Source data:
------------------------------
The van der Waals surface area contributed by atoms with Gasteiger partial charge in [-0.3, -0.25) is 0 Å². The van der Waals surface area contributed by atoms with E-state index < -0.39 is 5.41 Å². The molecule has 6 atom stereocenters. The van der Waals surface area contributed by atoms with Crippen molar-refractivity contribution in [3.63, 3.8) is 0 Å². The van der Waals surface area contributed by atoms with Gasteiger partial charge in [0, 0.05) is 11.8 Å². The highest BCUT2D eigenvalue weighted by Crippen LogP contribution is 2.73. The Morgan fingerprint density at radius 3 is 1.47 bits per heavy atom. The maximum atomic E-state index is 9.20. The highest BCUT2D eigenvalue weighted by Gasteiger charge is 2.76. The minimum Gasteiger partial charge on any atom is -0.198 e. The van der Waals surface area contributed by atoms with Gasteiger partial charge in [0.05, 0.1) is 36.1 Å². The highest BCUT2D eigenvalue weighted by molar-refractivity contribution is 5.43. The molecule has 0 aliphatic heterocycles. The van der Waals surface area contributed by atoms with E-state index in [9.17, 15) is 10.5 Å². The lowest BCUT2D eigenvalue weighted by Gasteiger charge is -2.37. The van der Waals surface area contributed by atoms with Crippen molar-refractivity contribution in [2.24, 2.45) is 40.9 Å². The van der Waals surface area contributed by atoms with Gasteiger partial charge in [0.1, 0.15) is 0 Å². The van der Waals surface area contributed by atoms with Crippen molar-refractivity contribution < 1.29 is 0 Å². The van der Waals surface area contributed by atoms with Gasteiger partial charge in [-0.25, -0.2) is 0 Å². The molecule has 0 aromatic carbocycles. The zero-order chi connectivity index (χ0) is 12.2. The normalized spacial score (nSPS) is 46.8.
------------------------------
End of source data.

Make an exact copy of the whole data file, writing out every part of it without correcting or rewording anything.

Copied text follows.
The van der Waals surface area contributed by atoms with Gasteiger partial charge in [-0.3, -0.25) is 0 Å². The van der Waals surface area contributed by atoms with E-state index < -0.39 is 5.41 Å². The molecule has 6 atom stereocenters. The van der Waals surface area contributed by atoms with Crippen molar-refractivity contribution in [3.63, 3.8) is 0 Å². The van der Waals surface area contributed by atoms with Gasteiger partial charge in [0, 0.05) is 11.8 Å². The highest BCUT2D eigenvalue weighted by Crippen LogP contribution is 2.73. The Morgan fingerprint density at radius 3 is 1.47 bits per heavy atom. The maximum atomic E-state index is 9.20. The highest BCUT2D eigenvalue weighted by Gasteiger charge is 2.76. The minimum Gasteiger partial charge on any atom is -0.198 e. The van der Waals surface area contributed by atoms with Gasteiger partial charge in [0.05, 0.1) is 36.1 Å². The highest BCUT2D eigenvalue weighted by molar-refractivity contribution is 5.43. The molecule has 0 aliphatic heterocycles. The van der Waals surface area contributed by atoms with E-state index in [9.17, 15) is 10.5 Å². The lowest BCUT2D eigenvalue weighted by Gasteiger charge is -2.37. The van der Waals surface area contributed by atoms with Crippen molar-refractivity contribution in [2.24, 2.45) is 40.9 Å². The van der Waals surface area contributed by atoms with Gasteiger partial charge in [0.1, 0.15) is 0 Å². The van der Waals surface area contributed by atoms with Crippen molar-refractivity contribution < 1.29 is 0 Å². The van der Waals surface area contributed by atoms with Gasteiger partial charge in [-0.25, -0.2) is 0 Å². The molecule has 0 aromatic carbocycles. The zero-order chi connectivity index (χ0) is 12.2. The normalized spacial score (nSPS) is 46.8.